The world is a messy place. Buckle up. And enjoy the ride.

During a recent panel discussion which I moderated, we were given a fascinating example of interconnected contractual relations in a complex construction project, and how this in the end came to influence the complexities that needed to be addressed in several disputes associated with the project.

The week before I had been engaged in a discussion on the future of disputes in the Nordics with inhouse counsels.  On the topic of major changes in the field of international disputes over the past ten years, complexity became a natural ingredient of the conversation as we shared views on how international arbitration can continue to deliver efficient dispute resolution in a complex world.

Many of the complexities we see are a natural consequence of a globalized, interconnected and fast-changing world. It should not come as a surprise. The writing has been on the wall for some time.

A report from IBM titled Capitalizing on Complexity ten years ago based on conversations with more than 1,500 CEOs worldwide was quite clear: the world’s private and public sector leaders believed that a rapid escalation of “complexity” would be the biggest challenge confronting them. And furthermore; they expected this to accelerate in the coming years.

In 2010 the CEOs said; “events, threats and opportunities aren’t just coming at us faster or with less predictability; they are converging and influencing each other to create entirely unique situations.”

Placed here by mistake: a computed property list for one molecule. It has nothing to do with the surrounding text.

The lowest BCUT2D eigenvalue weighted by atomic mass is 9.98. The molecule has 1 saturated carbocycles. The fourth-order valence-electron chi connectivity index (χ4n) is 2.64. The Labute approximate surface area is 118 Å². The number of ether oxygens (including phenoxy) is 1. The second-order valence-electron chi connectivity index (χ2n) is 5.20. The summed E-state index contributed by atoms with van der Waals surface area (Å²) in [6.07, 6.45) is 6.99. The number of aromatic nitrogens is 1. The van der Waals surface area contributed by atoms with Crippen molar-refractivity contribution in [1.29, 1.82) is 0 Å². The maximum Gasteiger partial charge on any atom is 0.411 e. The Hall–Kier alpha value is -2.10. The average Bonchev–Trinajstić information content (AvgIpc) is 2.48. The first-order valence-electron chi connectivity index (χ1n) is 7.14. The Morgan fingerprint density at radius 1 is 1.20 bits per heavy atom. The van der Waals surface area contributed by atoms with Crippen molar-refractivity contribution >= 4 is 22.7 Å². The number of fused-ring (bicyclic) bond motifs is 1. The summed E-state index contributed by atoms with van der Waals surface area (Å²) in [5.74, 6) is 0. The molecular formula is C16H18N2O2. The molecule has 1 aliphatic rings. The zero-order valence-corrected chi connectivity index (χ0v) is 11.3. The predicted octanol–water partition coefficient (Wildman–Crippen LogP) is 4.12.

Tell us about it.

Complexity not only increases the risk for disputes in the first place, but also tend to make them messier. In parallel, there is an accelerating development across the globe to address societal and geopolitical challenges by expanding the use of sanctions, rules on anti-corruption and an increasing focus on data protection.  This raises important issues of governance which must be managed in an environment characterized by change and instability.     

How to cope? Going back to the 1,500 CEOs in 2010, “creativity” was identified as the single most important leadership competency to find the path forward. Add to this the need for continuous learning, and a readiness to be challenged to change, and we have a shortlist for success in the 21st century – be if for individuals or organizations. 

At the SCC, we will continue to explore the opportunities offered by fast change, complexity and digitalization. Visioneering is embedded in everything we do as we plan the future.  

The way our core service will be delivered in ten years is probably not the same as today – but we will deliver. And the SCC will continue to find ways for international arbitration to be that oil in the machinery of international business and economic development that it has been for more than 100 years.


Annette Magnusson

Secretary General

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